A further embodiment of the present invention may provide for a device for heating a first article with a hot end of a Stirling cooler and cooling a second article with a cold end of the Stirling cooler. The device may include a hot compartment with the hot end of the Stirling cooler positioned therein and a cold compartment with the cold end of the Stirling cooler positioned therein. A hot compartment vent may be positioned adjacent to the hot compartment and a cold compartment vent may be positioned adjacent to the cold compartment. A hot compartment sensor may be positioned within the hot compartment. The hot compartment sensor may be in communication with the hot compartment vent so as to open the vent when the temperature within the hot compartment rises above a first predetermined temperature. A cold compartment sensor may be positioned within the cold compartment. The cold compartment sensor may be in communication with the cold compartment vent so as to open the vent when the temperature within the cold compartments falls below a second predetermined temperature.

A further embodiment of the present invention provides for a temperature-controlled device for use with an electrical receptacle of a vehicle. The device may include a portable enclosure. The portable enclosure may have an interior space to be heated or cooled, a Stirling cooler positioned about the enclosure for providing heating or cooling to the interior space, and an electrical line for powering the Stirling cooler via the electrical receptacle.

A further embodiment of the present invention may provide for a heating and cooling device. The device may include an enclosure with a Stirling cooler, a hot compartment, and a cold compartment. The Stirling cooler may have a hot end heat exchanger positioned in communication with the hot compartment and a cold end heat exchanger positioned in communication with the cold compartment. The hot compartment may include a fan positioned adjacent to the hot end heat exchanger. The cold compartment may include a condensate collector positioned adjacent to the cold end heat exchanger so as to collect condensate from the cold end heat exchanger. The device also may include a wick. The wick may extend from the condensate collector in the cold compartment to the hot compartment so as to wick condensate from the condensate collector to the hot compartment and so as to evaporate the condensate via an air stream produced by the fan.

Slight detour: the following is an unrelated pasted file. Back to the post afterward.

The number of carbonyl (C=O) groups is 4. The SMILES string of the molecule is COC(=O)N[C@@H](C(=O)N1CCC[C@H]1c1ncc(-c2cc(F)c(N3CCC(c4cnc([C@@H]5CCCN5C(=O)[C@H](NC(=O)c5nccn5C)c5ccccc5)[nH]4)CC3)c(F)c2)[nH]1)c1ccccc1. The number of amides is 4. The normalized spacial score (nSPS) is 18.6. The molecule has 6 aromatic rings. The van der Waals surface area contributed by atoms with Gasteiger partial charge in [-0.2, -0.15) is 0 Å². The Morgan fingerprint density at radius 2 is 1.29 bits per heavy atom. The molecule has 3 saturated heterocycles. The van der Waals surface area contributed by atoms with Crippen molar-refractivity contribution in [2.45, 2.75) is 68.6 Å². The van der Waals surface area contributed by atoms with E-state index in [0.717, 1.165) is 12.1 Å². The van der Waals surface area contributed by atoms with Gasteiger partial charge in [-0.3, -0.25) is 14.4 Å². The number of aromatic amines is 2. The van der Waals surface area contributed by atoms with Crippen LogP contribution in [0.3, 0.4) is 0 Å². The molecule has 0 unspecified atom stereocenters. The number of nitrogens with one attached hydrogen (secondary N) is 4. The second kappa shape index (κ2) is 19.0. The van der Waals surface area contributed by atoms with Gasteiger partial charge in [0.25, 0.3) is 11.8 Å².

A further embodiment of the present invention may provide for a transportable apparatus. The apparatus may include an insulated enclosure for containing a number of containers. The enclosure may be mountable in a vehicle. A dispensing path therein may be defined by a pair of spaced members. The apparatus also may include a Stirling cooler. The Stirling cooler may be powerable by the vehicle's electrical system. The enclosure may have an inside, an outside, and an outlet for dispensing the containers. The dispensing path may include a first member positioned adjacent to the outlet such that the containers in the dispensing path contact the first member before being dispensed through the outlet. The Stirling cooler may include a hot portion and a cold portion. The cold portion of the Stirling cooler may be in heat transfer relationship with the first member. A second member may be connected in heat transfer relationship to the first member and to the cold portion of the Stirling cooler.